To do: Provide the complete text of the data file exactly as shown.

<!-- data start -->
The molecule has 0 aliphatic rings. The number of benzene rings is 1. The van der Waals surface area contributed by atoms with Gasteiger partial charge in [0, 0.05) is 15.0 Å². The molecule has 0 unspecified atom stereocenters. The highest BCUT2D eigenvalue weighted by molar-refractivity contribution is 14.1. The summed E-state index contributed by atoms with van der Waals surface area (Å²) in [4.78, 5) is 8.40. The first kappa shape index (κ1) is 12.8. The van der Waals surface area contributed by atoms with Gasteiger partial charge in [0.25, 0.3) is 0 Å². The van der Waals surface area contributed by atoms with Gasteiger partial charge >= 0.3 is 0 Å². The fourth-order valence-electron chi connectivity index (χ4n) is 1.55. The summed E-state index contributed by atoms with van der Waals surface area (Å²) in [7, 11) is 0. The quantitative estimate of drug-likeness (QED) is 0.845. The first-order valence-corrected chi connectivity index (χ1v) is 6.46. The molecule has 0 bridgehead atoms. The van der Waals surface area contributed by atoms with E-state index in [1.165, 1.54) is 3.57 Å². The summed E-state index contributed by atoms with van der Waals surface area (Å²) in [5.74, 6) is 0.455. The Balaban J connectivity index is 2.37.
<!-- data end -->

The molecule has 0 aliphatic rings. The number of benzene rings is 1. The van der Waals surface area contributed by atoms with Gasteiger partial charge in [0, 0.05) is 15.0 Å². The molecule has 0 unspecified atom stereocenters. The highest BCUT2D eigenvalue weighted by molar-refractivity contribution is 14.1. The summed E-state index contributed by atoms with van der Waals surface area (Å²) in [4.78, 5) is 8.40. The first kappa shape index (κ1) is 12.8. The van der Waals surface area contributed by atoms with Gasteiger partial charge in [0.25, 0.3) is 0 Å². The van der Waals surface area contributed by atoms with Gasteiger partial charge >= 0.3 is 0 Å². The fourth-order valence-electron chi connectivity index (χ4n) is 1.55. The summed E-state index contributed by atoms with van der Waals surface area (Å²) in [7, 11) is 0. The quantitative estimate of drug-likeness (QED) is 0.845. The first-order valence-corrected chi connectivity index (χ1v) is 6.46. The molecule has 0 bridgehead atoms. The van der Waals surface area contributed by atoms with E-state index in [1.165, 1.54) is 3.57 Å². The summed E-state index contributed by atoms with van der Waals surface area (Å²) in [5.74, 6) is 0.455. The Balaban J connectivity index is 2.37.